According to Roberts, “During and after the completion of the auction, I had chambers and organizations from around the state and then some, that wanted to know how this went and how they too could produce something. Really, there were no secrets. It is like it was a recipe for other communities to help themselves.” She added that Peterson was invited to speak on a panel at the Governor’s conference about COVID-19 business relief, which demonstrates the appeal of the county’s approach. The Governor’s Awards for Outstanding Colorado Tourism Efforts is open to individuals, private businesses, and non-profit organizations offering a tourism product or service in Colorado.
All entries must promote tourism to or within Colorado.
- Well received by market constituents
- Utilizes coalitions and/or partnerships
- Demonstrates creativity and innovation • Contributes to tourism and economy in community/region/state
- Showcases the work your organization undertook in 2020 to serve as the go-to resource for COVID-19 restrictions, health and safety best practices, etc. for residents and visitors alike.
- Entries should focus on how small and local businesses were supported through 2020 in their communities, as well as any other programming created.
Rewarding this community for serving tourists and harming locals to do so is not what we need. A community that does not serve it’s residents or only rewards the wealthy residents at the cost of the poor is not an outstanding community but a profiteering one that shuns the locals for profit and is nothing to reward. I grew up in a town like that. it lost it’s workers and residents and then all of it’s businesses not menial labor and hospitality oriented low wage work to the lack of a work force and an elevation in taxes that eliminated even the famous local guitar shop because of the taxes and the inability of the workers to afford to live nearby. This is what I saw happening here 20 years ago and funding it while leaving the long term locals behind in the dust with nothing left to enjoy is not what we need funding for. Our downtown here in Salida is useless to the locals who avoid it to avoid the stress and annoyance of trying to navigate the disastrous mess of the construction and the ridiculous barricades designed to uplift the tourist businesses while harming those serving locals who cannot even buy work pants in this town. It is sad to see Salida suck up grant after grant and use it to do the older residents harm.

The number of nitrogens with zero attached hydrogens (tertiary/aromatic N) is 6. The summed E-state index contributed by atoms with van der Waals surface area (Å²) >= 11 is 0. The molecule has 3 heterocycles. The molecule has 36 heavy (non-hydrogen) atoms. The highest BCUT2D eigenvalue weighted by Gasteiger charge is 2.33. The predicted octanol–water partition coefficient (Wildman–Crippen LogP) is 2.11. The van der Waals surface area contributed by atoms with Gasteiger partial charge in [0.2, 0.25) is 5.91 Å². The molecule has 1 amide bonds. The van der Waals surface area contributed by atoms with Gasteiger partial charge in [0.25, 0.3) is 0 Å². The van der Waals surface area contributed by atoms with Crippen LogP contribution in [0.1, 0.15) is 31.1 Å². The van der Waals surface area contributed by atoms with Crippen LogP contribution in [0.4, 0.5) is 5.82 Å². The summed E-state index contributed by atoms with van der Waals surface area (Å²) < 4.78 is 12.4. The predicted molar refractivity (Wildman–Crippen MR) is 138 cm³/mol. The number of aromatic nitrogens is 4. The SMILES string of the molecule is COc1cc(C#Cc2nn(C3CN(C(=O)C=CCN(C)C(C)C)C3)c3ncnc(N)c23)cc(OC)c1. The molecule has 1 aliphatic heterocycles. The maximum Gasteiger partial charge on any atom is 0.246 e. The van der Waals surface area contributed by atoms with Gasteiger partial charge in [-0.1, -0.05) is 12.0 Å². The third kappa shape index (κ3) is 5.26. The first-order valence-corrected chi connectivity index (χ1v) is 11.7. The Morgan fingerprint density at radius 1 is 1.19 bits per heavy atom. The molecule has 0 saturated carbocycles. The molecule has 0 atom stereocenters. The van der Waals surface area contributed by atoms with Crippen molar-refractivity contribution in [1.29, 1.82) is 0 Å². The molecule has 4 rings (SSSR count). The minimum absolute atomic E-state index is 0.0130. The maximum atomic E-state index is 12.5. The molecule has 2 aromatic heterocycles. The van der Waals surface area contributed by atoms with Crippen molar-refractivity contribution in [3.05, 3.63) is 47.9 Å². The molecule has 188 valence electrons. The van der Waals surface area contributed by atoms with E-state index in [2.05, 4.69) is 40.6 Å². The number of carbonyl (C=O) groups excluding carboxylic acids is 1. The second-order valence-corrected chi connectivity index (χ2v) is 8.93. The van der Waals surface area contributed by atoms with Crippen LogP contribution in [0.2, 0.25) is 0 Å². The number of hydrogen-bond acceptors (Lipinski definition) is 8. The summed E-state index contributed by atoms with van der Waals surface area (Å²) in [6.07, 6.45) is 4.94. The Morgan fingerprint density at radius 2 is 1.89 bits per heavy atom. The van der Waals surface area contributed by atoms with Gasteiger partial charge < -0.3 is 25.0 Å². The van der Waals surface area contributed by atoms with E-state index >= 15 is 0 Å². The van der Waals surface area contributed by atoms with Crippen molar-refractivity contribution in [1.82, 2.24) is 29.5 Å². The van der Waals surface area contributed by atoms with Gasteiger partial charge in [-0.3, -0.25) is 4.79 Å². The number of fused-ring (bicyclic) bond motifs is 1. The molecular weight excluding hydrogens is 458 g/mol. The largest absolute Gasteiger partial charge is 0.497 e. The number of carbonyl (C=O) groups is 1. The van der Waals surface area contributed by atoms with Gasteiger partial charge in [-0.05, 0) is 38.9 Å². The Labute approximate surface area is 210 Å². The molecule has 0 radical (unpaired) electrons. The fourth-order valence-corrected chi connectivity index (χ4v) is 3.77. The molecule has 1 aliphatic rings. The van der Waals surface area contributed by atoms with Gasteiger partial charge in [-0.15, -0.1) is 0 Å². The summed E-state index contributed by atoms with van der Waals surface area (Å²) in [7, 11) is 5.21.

No doubt you are expressing your personal feelings and AVV respects that. But it is important to point out that many locals enjoy being downtown in Salida. What is at work is American capitalism and while many people wish there weren’t quite so many tourist shops, there is also local shopping there too. If any entity has removed downtown shopping options for locals it might be the usual source — larger stores with more options and lower prices. Both Walmart and Murdocks have work pants.
We surely share your concern that our community retains living-wage jobs and affordable housing that allow locals to both live in and work in this community. But we’re not quite sure how getting a grant to make a nice eastern entrance to the city is doing older residents harm. Perhaps it would be good to write a letter to the city and share your thoughts about what kinds of activities or amenities you want to see in Salida. Unless you tell them — how can they know?